Trustee Compensation in California: A Full Guide (2024)

Article Contents

  1. How Much Does A Trustee Get Paid In California?
  2. Extraordinary services - do they warrant an increase in compensation?
  3. Navigating the Landscape of Trustee Fees: Professionals vs Non-Professional
  4. Frequently Asked Questions About Trustee Compensation in California

Stepping into the role of a successor trustee entails a substantial commitment of your time, effort and at times - emotional effort. Tasked with the fiduciary responsibility of administering a trust, a trustee must be conversant with state laws, accounting practices, investment strategies, real estate management, and more.

In fulfilling this crucial duty for the deceased, it's essential to understand that the successor trustee's responsibilities don't equate to pro bono work. In fact, the law allows for trustee compensation.

So, what does a successor trustee's compensation look like? The answer to this is multi-faceted.

In our guide, we break down the compensation details as per the California code, while also discussing factors that may influence a deviation from these guidelines. Discover the nuances of trustee compensation in California and gain a better understanding of your entitlements as a successor trustee.

How Much Does A Trustee Get Paid In California?

Trustee compensation, while normally outlined within the provisions of the trust - there may be some instances where the trust instrument does not explicitly specify the compensation fee or rate. In this case local laws usually step in to determine what is appropriate.

California legislation states that trustees should receive "reasonable" payment - an ambiguous term which can vary depending on numerous circ*mstances (California Probate Code §15681.).

What constitutes "reasonable" is not specifically defined in the law, making it dependent on the circ*mstances of each case. This flexibility allows for a case-by-case approach to trustee compensation tailored to the unique factors of each trust.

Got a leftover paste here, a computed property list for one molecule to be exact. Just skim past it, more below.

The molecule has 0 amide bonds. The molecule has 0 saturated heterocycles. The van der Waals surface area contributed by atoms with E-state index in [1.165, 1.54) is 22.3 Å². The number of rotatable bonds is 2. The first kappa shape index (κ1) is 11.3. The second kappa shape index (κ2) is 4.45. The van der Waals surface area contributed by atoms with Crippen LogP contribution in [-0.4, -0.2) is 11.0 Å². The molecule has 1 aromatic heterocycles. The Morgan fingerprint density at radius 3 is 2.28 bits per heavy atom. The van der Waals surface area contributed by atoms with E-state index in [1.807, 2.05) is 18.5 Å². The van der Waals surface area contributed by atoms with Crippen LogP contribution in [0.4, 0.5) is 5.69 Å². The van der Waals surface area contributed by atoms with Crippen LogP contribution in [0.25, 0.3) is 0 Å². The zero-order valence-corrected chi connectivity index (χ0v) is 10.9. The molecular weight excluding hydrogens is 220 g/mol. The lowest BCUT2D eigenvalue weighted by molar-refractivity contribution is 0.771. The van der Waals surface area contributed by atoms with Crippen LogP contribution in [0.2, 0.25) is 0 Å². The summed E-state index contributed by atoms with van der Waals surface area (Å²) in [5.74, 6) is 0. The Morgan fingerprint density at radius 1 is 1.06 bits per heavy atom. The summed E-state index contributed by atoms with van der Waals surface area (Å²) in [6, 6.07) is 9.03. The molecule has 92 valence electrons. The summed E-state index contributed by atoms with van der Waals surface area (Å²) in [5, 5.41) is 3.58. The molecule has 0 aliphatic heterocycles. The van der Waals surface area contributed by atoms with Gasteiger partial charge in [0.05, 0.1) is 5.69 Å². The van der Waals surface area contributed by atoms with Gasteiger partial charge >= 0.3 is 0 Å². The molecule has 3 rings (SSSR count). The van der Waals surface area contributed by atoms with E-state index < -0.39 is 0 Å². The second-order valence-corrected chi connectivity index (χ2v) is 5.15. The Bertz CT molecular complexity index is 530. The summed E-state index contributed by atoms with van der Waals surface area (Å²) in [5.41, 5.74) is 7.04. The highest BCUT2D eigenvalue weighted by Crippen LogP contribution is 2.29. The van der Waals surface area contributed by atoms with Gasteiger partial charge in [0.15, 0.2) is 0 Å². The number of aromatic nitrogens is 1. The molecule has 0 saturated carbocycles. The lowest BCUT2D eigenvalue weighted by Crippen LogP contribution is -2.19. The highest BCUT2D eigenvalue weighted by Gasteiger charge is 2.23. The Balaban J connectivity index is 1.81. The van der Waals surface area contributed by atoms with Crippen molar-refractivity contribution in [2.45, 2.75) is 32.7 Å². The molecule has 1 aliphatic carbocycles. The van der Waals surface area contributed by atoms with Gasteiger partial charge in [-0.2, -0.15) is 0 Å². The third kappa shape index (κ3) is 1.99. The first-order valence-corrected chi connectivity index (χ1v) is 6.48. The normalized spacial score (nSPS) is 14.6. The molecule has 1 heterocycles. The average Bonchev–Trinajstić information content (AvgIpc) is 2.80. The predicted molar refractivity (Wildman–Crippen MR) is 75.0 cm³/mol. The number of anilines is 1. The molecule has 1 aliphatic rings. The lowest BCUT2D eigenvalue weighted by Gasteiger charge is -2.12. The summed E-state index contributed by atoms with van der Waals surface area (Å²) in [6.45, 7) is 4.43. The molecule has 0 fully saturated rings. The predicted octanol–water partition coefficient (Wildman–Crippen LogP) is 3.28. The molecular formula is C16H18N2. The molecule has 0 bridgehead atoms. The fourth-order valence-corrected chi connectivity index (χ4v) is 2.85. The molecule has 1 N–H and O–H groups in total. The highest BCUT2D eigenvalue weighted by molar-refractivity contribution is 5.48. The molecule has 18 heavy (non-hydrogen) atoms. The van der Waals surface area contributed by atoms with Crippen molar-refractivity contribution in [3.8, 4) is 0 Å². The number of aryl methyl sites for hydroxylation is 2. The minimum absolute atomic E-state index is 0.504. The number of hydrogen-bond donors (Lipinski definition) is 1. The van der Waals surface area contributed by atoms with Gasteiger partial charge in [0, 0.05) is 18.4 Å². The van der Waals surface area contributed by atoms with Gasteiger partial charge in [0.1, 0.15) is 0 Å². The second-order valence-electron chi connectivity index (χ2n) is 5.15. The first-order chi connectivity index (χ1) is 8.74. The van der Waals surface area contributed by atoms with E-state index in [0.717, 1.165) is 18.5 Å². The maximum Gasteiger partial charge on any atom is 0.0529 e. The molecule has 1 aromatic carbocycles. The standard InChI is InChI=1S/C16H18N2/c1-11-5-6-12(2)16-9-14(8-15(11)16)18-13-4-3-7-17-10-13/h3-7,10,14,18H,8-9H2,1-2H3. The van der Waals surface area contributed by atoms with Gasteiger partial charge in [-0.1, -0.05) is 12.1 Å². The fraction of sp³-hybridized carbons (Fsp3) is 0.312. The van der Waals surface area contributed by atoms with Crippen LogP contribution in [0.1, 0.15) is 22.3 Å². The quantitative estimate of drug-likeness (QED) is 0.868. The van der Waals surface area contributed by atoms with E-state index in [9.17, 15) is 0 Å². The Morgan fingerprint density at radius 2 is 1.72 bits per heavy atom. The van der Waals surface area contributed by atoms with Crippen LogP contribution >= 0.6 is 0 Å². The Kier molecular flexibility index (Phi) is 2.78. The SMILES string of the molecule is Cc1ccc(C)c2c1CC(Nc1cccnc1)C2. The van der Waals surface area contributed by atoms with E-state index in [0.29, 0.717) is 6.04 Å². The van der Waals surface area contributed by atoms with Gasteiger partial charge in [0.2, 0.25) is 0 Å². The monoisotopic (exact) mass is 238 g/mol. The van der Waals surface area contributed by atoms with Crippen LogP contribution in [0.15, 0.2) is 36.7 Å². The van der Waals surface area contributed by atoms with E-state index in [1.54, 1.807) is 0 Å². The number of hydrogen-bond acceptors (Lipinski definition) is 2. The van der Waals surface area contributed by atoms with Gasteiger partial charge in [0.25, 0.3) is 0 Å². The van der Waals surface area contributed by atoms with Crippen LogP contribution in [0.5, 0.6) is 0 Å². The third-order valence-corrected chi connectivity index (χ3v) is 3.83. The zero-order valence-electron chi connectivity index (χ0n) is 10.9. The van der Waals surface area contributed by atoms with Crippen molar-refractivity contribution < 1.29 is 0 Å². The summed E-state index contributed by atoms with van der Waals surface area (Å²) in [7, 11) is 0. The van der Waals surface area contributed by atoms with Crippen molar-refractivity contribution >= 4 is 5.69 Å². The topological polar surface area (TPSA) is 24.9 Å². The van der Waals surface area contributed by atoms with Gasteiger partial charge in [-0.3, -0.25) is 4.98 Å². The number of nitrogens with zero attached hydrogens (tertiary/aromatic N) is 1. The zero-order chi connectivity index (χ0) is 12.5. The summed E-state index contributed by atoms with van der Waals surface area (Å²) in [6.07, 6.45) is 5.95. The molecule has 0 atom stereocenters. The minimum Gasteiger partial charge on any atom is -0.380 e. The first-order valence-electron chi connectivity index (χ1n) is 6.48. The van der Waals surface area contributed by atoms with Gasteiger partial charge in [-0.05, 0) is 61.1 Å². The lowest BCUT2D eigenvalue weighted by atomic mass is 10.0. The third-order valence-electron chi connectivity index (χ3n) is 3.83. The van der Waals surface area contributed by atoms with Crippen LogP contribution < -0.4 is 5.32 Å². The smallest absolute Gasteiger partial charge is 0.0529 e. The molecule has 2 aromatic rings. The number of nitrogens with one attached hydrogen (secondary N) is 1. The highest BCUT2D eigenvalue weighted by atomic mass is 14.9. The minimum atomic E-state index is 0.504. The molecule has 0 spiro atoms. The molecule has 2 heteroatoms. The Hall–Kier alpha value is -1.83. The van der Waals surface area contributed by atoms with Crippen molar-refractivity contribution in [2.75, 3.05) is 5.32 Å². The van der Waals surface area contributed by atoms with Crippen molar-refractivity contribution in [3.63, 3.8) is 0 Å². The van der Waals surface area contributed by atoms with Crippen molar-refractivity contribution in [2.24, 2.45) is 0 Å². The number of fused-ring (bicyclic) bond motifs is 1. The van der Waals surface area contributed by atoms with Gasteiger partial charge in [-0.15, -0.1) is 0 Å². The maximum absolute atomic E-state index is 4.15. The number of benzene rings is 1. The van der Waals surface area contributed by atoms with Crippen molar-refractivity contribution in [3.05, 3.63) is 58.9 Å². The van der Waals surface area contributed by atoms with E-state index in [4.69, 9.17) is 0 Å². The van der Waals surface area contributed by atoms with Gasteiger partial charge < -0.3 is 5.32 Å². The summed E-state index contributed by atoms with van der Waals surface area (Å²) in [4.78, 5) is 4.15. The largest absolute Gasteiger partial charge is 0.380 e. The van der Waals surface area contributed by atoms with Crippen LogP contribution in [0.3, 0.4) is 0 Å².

The nature of the trust and the amount of work required by the trustee are crucial factors in this determination. It's important for all parties involved to agree on these aspects before finalizing the compensation.

Assessing the Trust Size

The size of the trust is a crucial factor. This includes the complexity of the trust, the number of beneficiaries involved, the number of assets that need to be managed, and the total amount of money the trustee will be responsible for managing.

Determining the Compensation Method

While it's possible to establish an hourly rate for trustee compensation, this isn't typically the standard practice. More commonly, a percentage of the trust's value is used to determine a fair compensation for a personal trustee.

Using Executor Compensation as a Reference

While there are no strict rules for trustee compensation, guidelines for executor compensation can serve as a useful reference point. The term "reasonable compensation" is often used in this context.

This refers to the average fee for executors in most cases. For instance, if the average executor fee is 3 percent, it wouldn't be "reasonable" to expect a trustee to be compensated 10 percent of the estate value each year.

Extraordinary services - do they warrant an increase in compensation?

In some cases, trustees may believe that they deserve higher compensation. This often happens when the trust structure becomes more complex, and a trustee must spend more time managing a trust.

In this case, a trustee must send at least 60 days advance written notice to each beneficiary (California Probate Code §15686.) Trustees are also entitled to compensation for expenditures associated with trust administration (California Probate Code §15684.).

As for extraordinary services, judges can sometimes award additional compensation if the executor has performed duties beyond those normally expected. These could include:

Managing a business: If the deceased owned a business, the executor may need to manage or even sell it, which would go beyond typical executor duties.

Dealing with complicated tax issues: An estate with complex tax matters could require additional work from the executor.

Managing real estate: If the deceased owned multiple properties or properties in other states, the executor may have additional responsibilities.

According to California Courts Rule 7.776., while determining the compensation of trustees, a court considers the income of the trust estate, the effectiveness of trustee administration, any unusual skills or proficiency of a trustee, the amount of trustee's risk and responsibility, time trustee spends to perform their duties, and many other factors.

If the trust document stipulates an unreasonably low or high amount, the court may allow a larger or smaller compensation, respectively. Specifically, a court may change trustee compensation if the duties of trustees are significantly different from those contemplated when the trust was created, when compensation is unreasonably high or low according to the terms of the trust, and in extraordinary circ*mstances calling for equitable relief (California Probate Code §15684.)